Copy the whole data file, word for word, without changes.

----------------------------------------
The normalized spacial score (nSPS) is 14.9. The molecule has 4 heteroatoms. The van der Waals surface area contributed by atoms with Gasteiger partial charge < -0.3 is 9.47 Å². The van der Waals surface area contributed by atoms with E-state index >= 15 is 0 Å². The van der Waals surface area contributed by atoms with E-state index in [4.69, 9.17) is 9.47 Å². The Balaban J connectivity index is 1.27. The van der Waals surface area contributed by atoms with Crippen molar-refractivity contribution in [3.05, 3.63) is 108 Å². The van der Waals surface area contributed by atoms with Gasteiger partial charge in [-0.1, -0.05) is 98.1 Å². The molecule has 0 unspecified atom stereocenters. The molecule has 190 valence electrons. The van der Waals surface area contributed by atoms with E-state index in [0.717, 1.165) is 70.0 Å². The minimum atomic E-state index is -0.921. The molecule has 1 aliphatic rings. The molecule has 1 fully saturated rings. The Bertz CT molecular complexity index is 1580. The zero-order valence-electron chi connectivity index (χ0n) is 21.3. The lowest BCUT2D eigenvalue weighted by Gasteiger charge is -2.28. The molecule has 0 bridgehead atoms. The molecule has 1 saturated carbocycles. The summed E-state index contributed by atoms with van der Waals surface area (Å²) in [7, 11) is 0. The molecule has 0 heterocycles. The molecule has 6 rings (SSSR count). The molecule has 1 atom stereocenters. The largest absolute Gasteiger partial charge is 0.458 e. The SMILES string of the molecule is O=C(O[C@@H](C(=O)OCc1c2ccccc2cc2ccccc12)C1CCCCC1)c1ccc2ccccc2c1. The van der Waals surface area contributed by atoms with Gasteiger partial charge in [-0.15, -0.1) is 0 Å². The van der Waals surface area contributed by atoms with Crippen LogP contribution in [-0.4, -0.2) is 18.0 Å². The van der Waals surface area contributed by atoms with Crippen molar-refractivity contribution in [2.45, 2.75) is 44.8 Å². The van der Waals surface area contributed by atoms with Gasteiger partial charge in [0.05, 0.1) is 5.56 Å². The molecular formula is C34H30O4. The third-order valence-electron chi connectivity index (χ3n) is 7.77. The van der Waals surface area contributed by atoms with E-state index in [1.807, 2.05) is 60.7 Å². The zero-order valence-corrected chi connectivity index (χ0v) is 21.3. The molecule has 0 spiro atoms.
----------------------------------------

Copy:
The normalized spacial score (nSPS) is 14.9. The molecule has 4 heteroatoms. The van der Waals surface area contributed by atoms with Gasteiger partial charge < -0.3 is 9.47 Å². The van der Waals surface area contributed by atoms with E-state index >= 15 is 0 Å². The van der Waals surface area contributed by atoms with E-state index in [4.69, 9.17) is 9.47 Å². The Balaban J connectivity index is 1.27. The van der Waals surface area contributed by atoms with Crippen molar-refractivity contribution in [3.05, 3.63) is 108 Å². The van der Waals surface area contributed by atoms with Gasteiger partial charge in [-0.1, -0.05) is 98.1 Å². The molecule has 0 unspecified atom stereocenters. The molecule has 190 valence electrons. The van der Waals surface area contributed by atoms with E-state index in [0.717, 1.165) is 70.0 Å². The minimum atomic E-state index is -0.921. The molecule has 1 aliphatic rings. The molecule has 1 fully saturated rings. The Bertz CT molecular complexity index is 1580. The zero-order valence-electron chi connectivity index (χ0n) is 21.3. The lowest BCUT2D eigenvalue weighted by Gasteiger charge is -2.28. The molecule has 0 bridgehead atoms. The molecule has 1 saturated carbocycles. The summed E-state index contributed by atoms with van der Waals surface area (Å²) in [7, 11) is 0. The molecule has 0 heterocycles. The molecule has 6 rings (SSSR count). The molecule has 1 atom stereocenters. The largest absolute Gasteiger partial charge is 0.458 e. The SMILES string of the molecule is O=C(O[C@@H](C(=O)OCc1c2ccccc2cc2ccccc12)C1CCCCC1)c1ccc2ccccc2c1. The van der Waals surface area contributed by atoms with Gasteiger partial charge in [-0.15, -0.1) is 0 Å². The van der Waals surface area contributed by atoms with Crippen LogP contribution in [-0.4, -0.2) is 18.0 Å². The van der Waals surface area contributed by atoms with Crippen molar-refractivity contribution in [2.45, 2.75) is 44.8 Å². The van der Waals surface area contributed by atoms with Gasteiger partial charge in [0.05, 0.1) is 5.56 Å². The molecular formula is C34H30O4. The third-order valence-electron chi connectivity index (χ3n) is 7.77. The van der Waals surface area contributed by atoms with E-state index in [1.807, 2.05) is 60.7 Å². The zero-order valence-corrected chi connectivity index (χ0v) is 21.3. The molecule has 0 spiro atoms.